Ten months have passed since the birth of Mera and Aquaman's daughter, Princess Andy. Life has returned to a semblance of normal, and domestic tranquility for all concerned - except for Mera, who remains in a coma.
Aquaman's found family of townspeople, gods, and other such helpers assist in raising Andy at Amnesty Bay. ("It takes a village," after all.)
But in Atlantis, the absence of the ruling queen is causing problems. Vulko, the regent, acts on recorded orders from Mera to take matters into his own hands...
To add to the uncertainty, in the depths of the Ninth Tride, Ocean Master is stirring up an insurrection against the throne!
Writer Kelly Sue DeConnick’s Aquaman run shines brightest when focuses on the human elements of its cast, and in issue fifty-eight, she does so in spades. It’s a rare quiet issue of a superhero title that stands out among the pack, giving its characters time to breathe and just be people. It might feel a little bit like cheating to have advanced the story ahead ten months right after Princess Andy was born, missing out on crucial moments like Arthur adjusting to being a single dad while his beloved lies in a coma. But on the other hand, speeding past those perfunctory moments allows readers new and old to jump in head-first to the new status quo without any growing pains. It’s a delicate balancing act, but DeConnick makes it work.
Aquaman #58 features three distinct plots, each one in the shadow of the fallen Queen. The first, of course, is Aquaman’s new life as a single father. Fatherhood is a role that has strong historical context for Arthur, as one of the character’s most defining plots is the 1978 death of his son, Arthur Junior. Artie’s death cast a long shadow over the character for the next decade and a half, shifting his demeanor from congenial Super-Friend to brooding survivor. The addition of a new child to Arthur’s life couldn’t not invoke the ghost of Artie, Jr., and so since the reveal that Mera was pregnant, this ghost has loomed. It’s therefore heartening to see that life for Arthur and Andy has taken on such a wholesome vibe; all of Amnesty Bay has taken to raising her. It works because it allows Arthur to faithfully return to Atlantis to relay the day’s events to the comatose Mera, lovingly rendering even the most mundane details to her. His heart aches, but is bolstered by getting to return to his lovely daughter and knowing that she’s in good hands while he’s away.
The second plot, and perhaps the most worrisome, concerns Mera’s prerecorded instruction to Vulko to assume the throne should she be out of commission for any lengthy amount of time. Some issues back, Mera swiftly became engaged to Vulko to stave off the cultural pressures of the Widowhood that she take a husband as a matter of duty, not love. This put Vulko in an incredibly awkward position, especially once the estranged Mera and Aquaman found one another again and recommitted to their relationship. But with Aquaman having been stripped of his crown, and Mera being installed as Queen in his absence, this was the swiftest way to retain power against the tradition-obsessed Widowhood.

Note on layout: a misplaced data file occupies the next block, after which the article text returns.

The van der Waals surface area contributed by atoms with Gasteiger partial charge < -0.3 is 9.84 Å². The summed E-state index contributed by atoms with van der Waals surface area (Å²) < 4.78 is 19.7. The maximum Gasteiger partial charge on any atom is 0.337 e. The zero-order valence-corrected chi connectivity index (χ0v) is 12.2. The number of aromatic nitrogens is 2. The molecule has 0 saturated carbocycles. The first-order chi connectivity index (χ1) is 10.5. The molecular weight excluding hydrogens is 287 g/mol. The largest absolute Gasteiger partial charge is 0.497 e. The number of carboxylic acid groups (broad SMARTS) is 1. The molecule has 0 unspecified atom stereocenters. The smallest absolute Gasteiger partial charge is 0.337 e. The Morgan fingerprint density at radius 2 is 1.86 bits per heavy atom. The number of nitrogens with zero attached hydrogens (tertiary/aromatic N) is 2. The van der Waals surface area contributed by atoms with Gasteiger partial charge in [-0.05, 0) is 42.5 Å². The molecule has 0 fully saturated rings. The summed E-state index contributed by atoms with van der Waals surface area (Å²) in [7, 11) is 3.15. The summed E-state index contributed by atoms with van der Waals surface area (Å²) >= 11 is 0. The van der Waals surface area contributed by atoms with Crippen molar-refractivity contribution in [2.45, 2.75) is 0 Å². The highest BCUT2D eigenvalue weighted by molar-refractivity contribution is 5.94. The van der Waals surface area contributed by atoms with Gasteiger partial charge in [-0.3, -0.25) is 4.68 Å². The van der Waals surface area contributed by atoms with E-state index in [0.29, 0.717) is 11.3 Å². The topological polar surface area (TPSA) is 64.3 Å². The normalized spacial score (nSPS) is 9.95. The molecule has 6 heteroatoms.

Now, with no indication that Mera will awaken from her coma anytime soon, Vulko is compelled to follow her prerecorded instruction that he ratify their marriage and assume the crown. Vulko, of course, isn’t a leader; he’s a behind-the-scenes kind of guy. He truly has no aspirations toward the throne, more content to advise and research historical tomes. And although putting him on the throne is a way for Mera to protect it against the Widowhood, who in her absence might install a puppet of their own making for the sake of protecting Atlantis – it’s a move that will ultimately weaken the throne if she doesn’t wake up soon, because Vulko simply is not cut out for that job.
Which dovetails nicely with the issue’s third subplot, Ocean Master’s insurrection in the Ninth Tride. The Ninth Tride (think: Ninth Ward) is Atlantis’s poor slums, where social cast-offs and mutated misfits huddle together, resentful of the crown and the caste society it represents. Ocean Master is setting himself up as a reformer, who despite past sins wants to lead them to greatness. Civil War is coming, at a time when the throne is at its weakest – and only Dolphin is aware of the danger that’s building. But without Aquaman around, she has no real access to those in power whom she night warn of the impending uprising. It’s a sly choice on DeConnick’s part, to tie these two plotlines together so well. It’s obvious that she’s not going to be done with this title anytime soon, which should make long-time readers happy, as she’s doing an absolutely bang-up job.
The art by Miguel Mendonca (who is NOT properly credited on the cover. Shame on you, DC) is, in a word, awesome. Although not as sumptuous in its details as regular series artist Robson Rocha, it flows and weaves in a totally different way, bringing a powerful, confident line to Aquaman and his world. Mendonca is firmly in the same camp as Eddy Barrows or Eduardo Pansica: incredibly talented artists who, for whatever reason, have never become A-list but deserve to be nonetheless. Mendonca’s underwater scenes, in particular, have a lush, zero-gravity beauty to them that stands out. Too often, artists seem to forget that Atlantis is supposed to be underwater, and have hair, clothing, etc. behave as though it were on the surface. Mendonca is smart enough not to make that mistake, and his Atlantis is all the more real for it.
Enough praise cannot be heaped on just how great Kelly Sue DeConnick's Aquaman run is, and issue #58 is no exception. Character-first, subtle, and with wholly gorgeous art, this book is quietly one of DC's best right now.
Aquaman #58: Peace in Our Time?
Writing - 9.5/109.5/10
Storyline - 9/109/10
Art - 9/109/10
Color - 9/109/10
Cover Art - 9/109/10
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